Don't Miss: Easy Mexican Food Favorites

    South Texas Steak Fajitas
    Print,

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  • DIY Oven-Dried Apples and Apple Chips

    DIY Oven-Dried Apples and Apple ChipsDIY Oven-Dried Apples and Apple ChipsBy Stacy Fraser, Test Kitchen Manager at EatingWell

    It's easy to make dried apples and their crispier cousins, apple chips, at home in your oven without a food dehydrator.

    Here's how to do it in a home oven:

    1. Position oven racks in the upper and lower third of the oven; preheat to 200°F. Line 2 large baking sheets with parchment paper.

    2. Combine 4 cups water and 1/2 cup lemon juice in a medium bowl. (The lemon juice helps prevent browning.)

    3. Using a sharp knife or a mandoline (if you have one), slice 2 large apples as thin as possible, about 1/8 inch thick. (We skip peeling and coring because we like the look of the dried skins and the pretty pattern the core makes in the center.) Soak the slices in the lemon water for 30 minutes. Drain and pat the slices as dry as possible with paper towels (or clean kitchen towels). Place on the prepared baking sheets in a single layer.

    4. Bake the slices on the upper and lower racks for 1 hour. Remove from the oven and turn each slice over;

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  • 4 of the Healthiest Peanut Butters to Eat

    4 of the Healthiest Peanut Butters4 of the Healthiest Peanut ButtersBy Lisa D'Agrosa, Associate Nutrition Editor, EatingWell Magazine

    More than just a sandwich spread, peanut butter deserves a spot on your menu! Its healthy fats, fiber and protein may help you stave off afternoon hunger pangs, says a new study. But not all peanut butter is created equal. Here are our tips for finding the best peanut butter on the shelf.

    1. Avoid Oil
    Many PBs are still made with hydrogenated oils, which improve the texture but add trans fat. Some replaced those oils with palm oil-a better choice, but high in unhealthy saturated fat. Buy PB with no added oils and stir before spreading.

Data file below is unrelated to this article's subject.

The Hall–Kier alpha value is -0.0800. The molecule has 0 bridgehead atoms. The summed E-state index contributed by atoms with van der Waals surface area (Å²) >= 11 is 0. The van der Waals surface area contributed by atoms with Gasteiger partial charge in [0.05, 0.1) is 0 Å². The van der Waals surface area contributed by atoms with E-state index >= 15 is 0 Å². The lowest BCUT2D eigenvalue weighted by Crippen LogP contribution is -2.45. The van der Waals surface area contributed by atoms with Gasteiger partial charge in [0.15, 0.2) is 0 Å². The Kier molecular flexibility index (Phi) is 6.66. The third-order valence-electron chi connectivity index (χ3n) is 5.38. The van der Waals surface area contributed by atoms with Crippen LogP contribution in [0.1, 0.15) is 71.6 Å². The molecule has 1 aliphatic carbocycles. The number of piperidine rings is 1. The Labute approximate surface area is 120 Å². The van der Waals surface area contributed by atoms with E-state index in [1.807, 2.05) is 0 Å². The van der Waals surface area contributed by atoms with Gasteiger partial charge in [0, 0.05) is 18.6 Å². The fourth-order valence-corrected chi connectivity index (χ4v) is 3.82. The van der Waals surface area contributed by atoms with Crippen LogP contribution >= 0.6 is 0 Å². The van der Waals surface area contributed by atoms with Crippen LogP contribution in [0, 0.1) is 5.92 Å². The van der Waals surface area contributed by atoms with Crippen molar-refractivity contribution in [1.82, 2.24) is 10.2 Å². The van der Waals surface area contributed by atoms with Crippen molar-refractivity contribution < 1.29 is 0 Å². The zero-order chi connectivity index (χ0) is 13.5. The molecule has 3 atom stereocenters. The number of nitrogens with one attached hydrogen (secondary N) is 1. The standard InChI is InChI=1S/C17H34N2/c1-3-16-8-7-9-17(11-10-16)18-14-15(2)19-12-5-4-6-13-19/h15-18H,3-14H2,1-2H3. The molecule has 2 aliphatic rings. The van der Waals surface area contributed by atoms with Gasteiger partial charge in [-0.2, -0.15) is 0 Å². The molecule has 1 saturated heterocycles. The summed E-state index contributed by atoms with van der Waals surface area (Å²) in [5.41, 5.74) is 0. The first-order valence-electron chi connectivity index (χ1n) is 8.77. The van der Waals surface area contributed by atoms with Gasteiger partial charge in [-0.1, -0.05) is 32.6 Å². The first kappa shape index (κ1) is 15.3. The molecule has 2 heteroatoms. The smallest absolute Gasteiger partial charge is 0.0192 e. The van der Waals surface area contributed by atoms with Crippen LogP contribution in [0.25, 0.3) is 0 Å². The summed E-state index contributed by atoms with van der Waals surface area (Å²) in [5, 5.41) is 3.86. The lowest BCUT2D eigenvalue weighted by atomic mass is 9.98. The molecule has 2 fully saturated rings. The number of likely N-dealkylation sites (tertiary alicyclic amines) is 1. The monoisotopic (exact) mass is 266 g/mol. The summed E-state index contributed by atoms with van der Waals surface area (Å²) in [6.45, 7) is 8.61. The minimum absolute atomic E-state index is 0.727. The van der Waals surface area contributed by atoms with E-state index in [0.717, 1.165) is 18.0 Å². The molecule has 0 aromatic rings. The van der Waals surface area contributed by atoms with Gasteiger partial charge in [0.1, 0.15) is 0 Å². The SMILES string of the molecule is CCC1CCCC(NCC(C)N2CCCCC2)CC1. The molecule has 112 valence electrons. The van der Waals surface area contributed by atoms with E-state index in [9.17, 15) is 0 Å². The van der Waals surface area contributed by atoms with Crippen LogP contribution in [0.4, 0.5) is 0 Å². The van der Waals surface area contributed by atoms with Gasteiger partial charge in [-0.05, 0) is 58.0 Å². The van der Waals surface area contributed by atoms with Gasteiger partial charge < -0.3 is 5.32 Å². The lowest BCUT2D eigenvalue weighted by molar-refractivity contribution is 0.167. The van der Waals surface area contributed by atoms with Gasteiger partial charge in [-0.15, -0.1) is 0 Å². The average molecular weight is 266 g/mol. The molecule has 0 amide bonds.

2. Skip Added Sugars
    Some PBs provide 3 to 4 grams of added sugars (about 1 teaspoon per 2-tablespoon serving). Sugar may be listed as: evaporated cane juice, corn syrup solids, high-fructose corn syrup, molasses, honey.

    3. Be Wary of "Natural"
    It doesn't mean the PB is without added sugars and oils. True natural PB has just peanuts and maybe a little salt (our

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  • Secrets to Creamy Mac and Cheese Without Cream!

    xBy Hilary Meyer, Associate Food Editor, EatingWell Magazine

    Anything draped in a velvety-smooth cream sauce is bound to be delicious. It's also bound to be high in calories and full of saturated fat-which most of us could do without. So before you kiss your mother's recipe for macaroni and cheese goodbye or take your last spoonful of a creamy, comforting soup, consider that you could make the same creamy recipes with WAY less fat and fewer calories by using no cream at all. Yes, really.

    Chef John Ash developed a no-cream cream sauce for EatingWell Magazine made from simple pantry staples as a way to slash fat and calories from dishes that are usually laden with fat. One cup of his Cream Sauce without the Cream has only 159 calories and 0 grams saturated fat. Compare that to 1 cup of heavy cream, which has 820 calories and 55 grams saturated fat.

    Here are our tips to make a cream sauce without cream.

    1. Use Onions and White Wine to Add Flavor
    Fat has a knack for